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Create a simple SSIS data flow - Integration Services

Create a simple SSIS data flow

How to create a simple data flow with SSIS and Visual Studio 2019?

This tutorial explains how to create a basic SSIS data flow and serves as an example to get started with a first data manipulation. That is to say to configure a package to extract, transform if necessary and finally load the data in another MS database or another SQL table. A data flow allows for example to copy data from a local MS SQL database to a flat file or vice versa. Or more generally from a data source to a target.

Create a basic SSIS data flow to transfer data between two tables

SSIS is the ETL brick of the SQL Server BI suite, i.e. Microsoft SSIS packages are used to integrate and process data. In an SSIS package, the basic elements are control flows and data flows. In addition, data integration software suites are at the heart of data warehouse development projects.

An SSIS package is structured as follows:

  • SSIS package (Package.dtsx for example)
    • Control Flow
      • Data Flow

This means that an SSIS package contains one or more control flows, and the control flows themselves contain one or more data flows.

Prerequisite for the tutorial is to install Visual Studio 2019 and SSIS projects

Before starting this tutorial:

  1. Start by installing Visual Studio 2019 and the SSIS projects extension.
  2. Then create an SSIS project.
  3. Create a connection to the SQL Server database with SSIS, using the Connection Managers.

1. Add the data stream to the control flow and create the source table

To begin, from the Visual Studio 2019 window, drag the Data Flow Task component onto the workspace in the Control Flow tab. Or double-click on the component from the SSIS Toolbox. Then double-click it to edit it.

Create the data flow task into the control flow within the SSIS package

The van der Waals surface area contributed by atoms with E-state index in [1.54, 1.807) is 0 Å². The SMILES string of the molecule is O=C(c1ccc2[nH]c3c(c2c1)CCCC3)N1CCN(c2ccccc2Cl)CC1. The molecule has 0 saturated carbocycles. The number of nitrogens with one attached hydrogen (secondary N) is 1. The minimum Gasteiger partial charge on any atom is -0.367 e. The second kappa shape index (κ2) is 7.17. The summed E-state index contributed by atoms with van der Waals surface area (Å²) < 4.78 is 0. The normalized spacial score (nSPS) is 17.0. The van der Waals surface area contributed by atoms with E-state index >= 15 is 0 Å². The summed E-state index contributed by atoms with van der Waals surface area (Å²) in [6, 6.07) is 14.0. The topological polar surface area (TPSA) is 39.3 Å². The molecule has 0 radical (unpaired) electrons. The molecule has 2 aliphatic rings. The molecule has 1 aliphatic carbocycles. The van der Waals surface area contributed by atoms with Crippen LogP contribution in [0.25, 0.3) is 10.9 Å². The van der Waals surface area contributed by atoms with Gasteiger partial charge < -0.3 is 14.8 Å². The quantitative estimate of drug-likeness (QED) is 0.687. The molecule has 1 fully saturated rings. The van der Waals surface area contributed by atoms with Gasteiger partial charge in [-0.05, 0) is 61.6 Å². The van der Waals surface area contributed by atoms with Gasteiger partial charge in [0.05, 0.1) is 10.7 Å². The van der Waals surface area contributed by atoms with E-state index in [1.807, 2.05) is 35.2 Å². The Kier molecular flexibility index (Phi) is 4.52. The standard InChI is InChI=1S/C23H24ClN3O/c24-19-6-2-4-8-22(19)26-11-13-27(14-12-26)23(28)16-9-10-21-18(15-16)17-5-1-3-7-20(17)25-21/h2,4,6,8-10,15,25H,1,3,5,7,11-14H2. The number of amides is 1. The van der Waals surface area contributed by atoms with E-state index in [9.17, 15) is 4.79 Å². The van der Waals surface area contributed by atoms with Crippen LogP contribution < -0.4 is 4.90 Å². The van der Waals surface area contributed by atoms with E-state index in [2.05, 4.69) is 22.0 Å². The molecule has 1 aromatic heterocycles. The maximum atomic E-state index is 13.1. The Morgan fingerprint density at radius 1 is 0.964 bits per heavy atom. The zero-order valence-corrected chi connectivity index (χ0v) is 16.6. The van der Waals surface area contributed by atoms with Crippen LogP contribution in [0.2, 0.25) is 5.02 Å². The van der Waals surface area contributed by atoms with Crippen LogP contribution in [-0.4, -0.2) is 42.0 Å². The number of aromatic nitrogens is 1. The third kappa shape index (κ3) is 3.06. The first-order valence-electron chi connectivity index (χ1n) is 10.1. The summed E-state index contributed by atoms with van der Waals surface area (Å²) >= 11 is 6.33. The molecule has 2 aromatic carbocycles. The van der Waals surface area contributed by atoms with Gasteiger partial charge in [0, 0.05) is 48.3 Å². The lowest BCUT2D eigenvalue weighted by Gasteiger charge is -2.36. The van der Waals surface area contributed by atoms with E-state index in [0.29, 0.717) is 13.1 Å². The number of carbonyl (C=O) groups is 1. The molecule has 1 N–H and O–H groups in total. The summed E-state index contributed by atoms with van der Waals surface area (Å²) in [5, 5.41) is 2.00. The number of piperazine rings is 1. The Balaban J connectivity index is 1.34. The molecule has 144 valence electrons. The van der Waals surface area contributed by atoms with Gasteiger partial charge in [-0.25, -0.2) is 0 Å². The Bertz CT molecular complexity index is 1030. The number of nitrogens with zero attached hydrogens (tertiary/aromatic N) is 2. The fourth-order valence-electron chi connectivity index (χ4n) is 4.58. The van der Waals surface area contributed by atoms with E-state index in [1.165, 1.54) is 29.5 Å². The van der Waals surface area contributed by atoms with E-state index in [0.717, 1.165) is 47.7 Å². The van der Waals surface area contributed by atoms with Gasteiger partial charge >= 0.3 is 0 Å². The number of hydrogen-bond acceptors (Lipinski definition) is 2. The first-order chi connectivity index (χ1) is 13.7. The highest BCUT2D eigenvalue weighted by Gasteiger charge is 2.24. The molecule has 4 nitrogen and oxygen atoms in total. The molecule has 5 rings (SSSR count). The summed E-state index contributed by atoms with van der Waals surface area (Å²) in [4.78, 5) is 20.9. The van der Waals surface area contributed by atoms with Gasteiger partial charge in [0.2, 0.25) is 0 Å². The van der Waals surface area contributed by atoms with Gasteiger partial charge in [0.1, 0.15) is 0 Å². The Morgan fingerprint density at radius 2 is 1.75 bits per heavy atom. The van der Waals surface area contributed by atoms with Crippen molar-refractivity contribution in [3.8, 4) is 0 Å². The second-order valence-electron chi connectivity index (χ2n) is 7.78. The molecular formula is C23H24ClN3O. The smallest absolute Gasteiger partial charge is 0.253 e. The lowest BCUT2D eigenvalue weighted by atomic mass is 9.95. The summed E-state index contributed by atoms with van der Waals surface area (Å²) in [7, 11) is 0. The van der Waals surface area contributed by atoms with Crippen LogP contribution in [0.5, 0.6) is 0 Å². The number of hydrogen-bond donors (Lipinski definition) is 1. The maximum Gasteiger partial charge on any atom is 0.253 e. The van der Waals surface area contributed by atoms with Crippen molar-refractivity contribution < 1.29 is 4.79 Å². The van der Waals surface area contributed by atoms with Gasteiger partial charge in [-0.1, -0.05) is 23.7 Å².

Create the data flow task into the control flow within the SSIS package

This tutorial uses this table, created in this tutorial on creating MS SQL tables with a primary key. The code for creating the source table is available below. To create the table and insert the data, connect to the database with SSMS.

-- Create the customers source table
CREATE TABLE [dbo].[Customers](
   [CustomerID] [int] NOT NULL,
   [FirstName] [nvarchar](20) NULL,
   [LastName] [nvarchar](20) NULL,
   [City] [nvarchar](20) NULL,
   [Country] [nvarchar](50) NULL,
   CONSTRAINT [CustomersPrimaryKeyCustomerID] PRIMARY KEY CLUSTERED ([CustomerID] ASC)
);
GO
-- Insert 4 different lines
INSERT INTO dbo.Customers (CustomerID, FirstName, LastName, City, Country) 
VALUES ( 1, 'Ali','Ahmed','Cairo','Egypt');
INSERT INTO dbo.Customers (CustomerID, FirstName, LastName, City, Country) 
VALUES ( 2, 'Johnny','John','Toronto','Canada');
INSERT INTO dbo.Customers (CustomerID, FirstName, LastName, City, Country) 
VALUES ( 3, 'John','Doe','Mexico City','Mexico');
INSERT INTO dbo.Customers (CustomerID, FirstName, LastName, City, Country) 
VALUES ( 4, 'Shu','Abbas','Paris','France');

2. Configure the OLE DB data source

The cursor is now on the Data Flow tab. From this tab, select the OLE DB Source tool and drag it onto the workspace.

Double click on the component. From the OLE DB Source editor menu, select the Connection Manager tab. Then select the database and source table for our data stream.

Configure the source table with the OLE DB editor inside the SSIS data flow
Configure the source table with the OLE DB editor inside the SSIS data flow

Then go to the Columns tab and check that the columns of the table are present. Finally select those whose content is to be exported. Perform the mapping according to the column names. By default, the output columns have the same name as the columns in the source table.

Check the column mapping from the Columns tab
Check the column mapping from the Columns tab